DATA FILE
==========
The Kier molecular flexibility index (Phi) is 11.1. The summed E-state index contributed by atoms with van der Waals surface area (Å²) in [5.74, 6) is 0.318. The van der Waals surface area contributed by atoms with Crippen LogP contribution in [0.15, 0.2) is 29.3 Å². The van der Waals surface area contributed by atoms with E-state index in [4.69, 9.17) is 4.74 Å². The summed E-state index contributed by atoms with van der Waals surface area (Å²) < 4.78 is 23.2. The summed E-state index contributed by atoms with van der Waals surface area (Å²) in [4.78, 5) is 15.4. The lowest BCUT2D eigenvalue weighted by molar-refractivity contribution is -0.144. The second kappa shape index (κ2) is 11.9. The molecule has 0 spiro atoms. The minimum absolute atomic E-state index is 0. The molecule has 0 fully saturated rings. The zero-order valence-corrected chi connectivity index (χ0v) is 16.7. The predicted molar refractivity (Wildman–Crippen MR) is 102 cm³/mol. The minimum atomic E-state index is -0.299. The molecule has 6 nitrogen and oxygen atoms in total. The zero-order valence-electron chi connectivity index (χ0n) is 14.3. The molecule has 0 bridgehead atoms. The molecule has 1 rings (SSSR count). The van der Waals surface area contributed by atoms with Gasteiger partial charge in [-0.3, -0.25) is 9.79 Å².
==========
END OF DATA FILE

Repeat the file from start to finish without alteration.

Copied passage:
The Kier molecular flexibility index (Phi) is 11.1. The summed E-state index contributed by atoms with van der Waals surface area (Å²) in [5.74, 6) is 0.318. The van der Waals surface area contributed by atoms with Crippen LogP contribution in [0.15, 0.2) is 29.3 Å². The van der Waals surface area contributed by atoms with E-state index in [4.69, 9.17) is 4.74 Å². The summed E-state index contributed by atoms with van der Waals surface area (Å²) < 4.78 is 23.2. The summed E-state index contributed by atoms with van der Waals surface area (Å²) in [4.78, 5) is 15.4. The lowest BCUT2D eigenvalue weighted by molar-refractivity contribution is -0.144. The second kappa shape index (κ2) is 11.9. The molecule has 0 spiro atoms. The minimum absolute atomic E-state index is 0. The molecule has 0 fully saturated rings. The zero-order valence-corrected chi connectivity index (χ0v) is 16.7. The predicted molar refractivity (Wildman–Crippen MR) is 102 cm³/mol. The minimum atomic E-state index is -0.299. The molecule has 6 nitrogen and oxygen atoms in total. The zero-order valence-electron chi connectivity index (χ0n) is 14.3. The molecule has 0 bridgehead atoms. The molecule has 1 rings (SSSR count). The van der Waals surface area contributed by atoms with Gasteiger partial charge in [-0.3, -0.25) is 9.79 Å².